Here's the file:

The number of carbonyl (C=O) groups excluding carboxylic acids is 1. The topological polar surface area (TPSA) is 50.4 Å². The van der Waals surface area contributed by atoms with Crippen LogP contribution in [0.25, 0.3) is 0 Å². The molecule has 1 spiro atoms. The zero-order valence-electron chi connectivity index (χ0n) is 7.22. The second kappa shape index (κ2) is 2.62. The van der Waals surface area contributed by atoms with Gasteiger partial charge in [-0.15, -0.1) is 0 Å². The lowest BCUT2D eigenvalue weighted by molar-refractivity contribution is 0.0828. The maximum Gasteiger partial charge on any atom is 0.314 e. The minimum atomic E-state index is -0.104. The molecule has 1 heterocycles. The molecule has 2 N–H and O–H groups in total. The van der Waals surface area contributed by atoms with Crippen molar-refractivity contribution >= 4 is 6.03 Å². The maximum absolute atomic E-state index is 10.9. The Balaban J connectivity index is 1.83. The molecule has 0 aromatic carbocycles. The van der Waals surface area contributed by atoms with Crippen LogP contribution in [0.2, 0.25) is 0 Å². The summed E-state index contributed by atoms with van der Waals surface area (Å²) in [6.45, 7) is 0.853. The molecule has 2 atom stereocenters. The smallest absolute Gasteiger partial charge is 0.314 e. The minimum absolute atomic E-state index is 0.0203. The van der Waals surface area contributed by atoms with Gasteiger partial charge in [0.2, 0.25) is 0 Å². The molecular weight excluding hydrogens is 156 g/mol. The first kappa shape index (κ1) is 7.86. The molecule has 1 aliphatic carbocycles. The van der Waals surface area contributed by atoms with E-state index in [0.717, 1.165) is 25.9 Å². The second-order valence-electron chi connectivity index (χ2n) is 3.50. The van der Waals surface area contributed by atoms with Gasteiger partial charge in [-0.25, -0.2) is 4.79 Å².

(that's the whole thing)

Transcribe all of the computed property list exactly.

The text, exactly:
The number of carbonyl (C=O) groups excluding carboxylic acids is 1. The topological polar surface area (TPSA) is 50.4 Å². The van der Waals surface area contributed by atoms with Crippen LogP contribution in [0.25, 0.3) is 0 Å². The molecule has 1 spiro atoms. The zero-order valence-electron chi connectivity index (χ0n) is 7.22. The second kappa shape index (κ2) is 2.62. The van der Waals surface area contributed by atoms with Gasteiger partial charge in [-0.15, -0.1) is 0 Å². The lowest BCUT2D eigenvalue weighted by molar-refractivity contribution is 0.0828. The maximum Gasteiger partial charge on any atom is 0.314 e. The minimum atomic E-state index is -0.104. The molecule has 1 heterocycles. The molecule has 2 N–H and O–H groups in total. The van der Waals surface area contributed by atoms with Crippen molar-refractivity contribution >= 4 is 6.03 Å². The maximum absolute atomic E-state index is 10.9. The Balaban J connectivity index is 1.83. The molecule has 0 aromatic carbocycles. The van der Waals surface area contributed by atoms with Crippen LogP contribution in [0.2, 0.25) is 0 Å². The summed E-state index contributed by atoms with van der Waals surface area (Å²) in [6.45, 7) is 0.853. The molecule has 2 atom stereocenters. The smallest absolute Gasteiger partial charge is 0.314 e. The minimum absolute atomic E-state index is 0.0203. The van der Waals surface area contributed by atoms with Gasteiger partial charge in [0.2, 0.25) is 0 Å². The molecular weight excluding hydrogens is 156 g/mol. The first kappa shape index (κ1) is 7.86. The molecule has 1 aliphatic carbocycles. The van der Waals surface area contributed by atoms with E-state index in [0.717, 1.165) is 25.9 Å². The second-order valence-electron chi connectivity index (χ2n) is 3.50. The van der Waals surface area contributed by atoms with Gasteiger partial charge in [-0.25, -0.2) is 4.79 Å².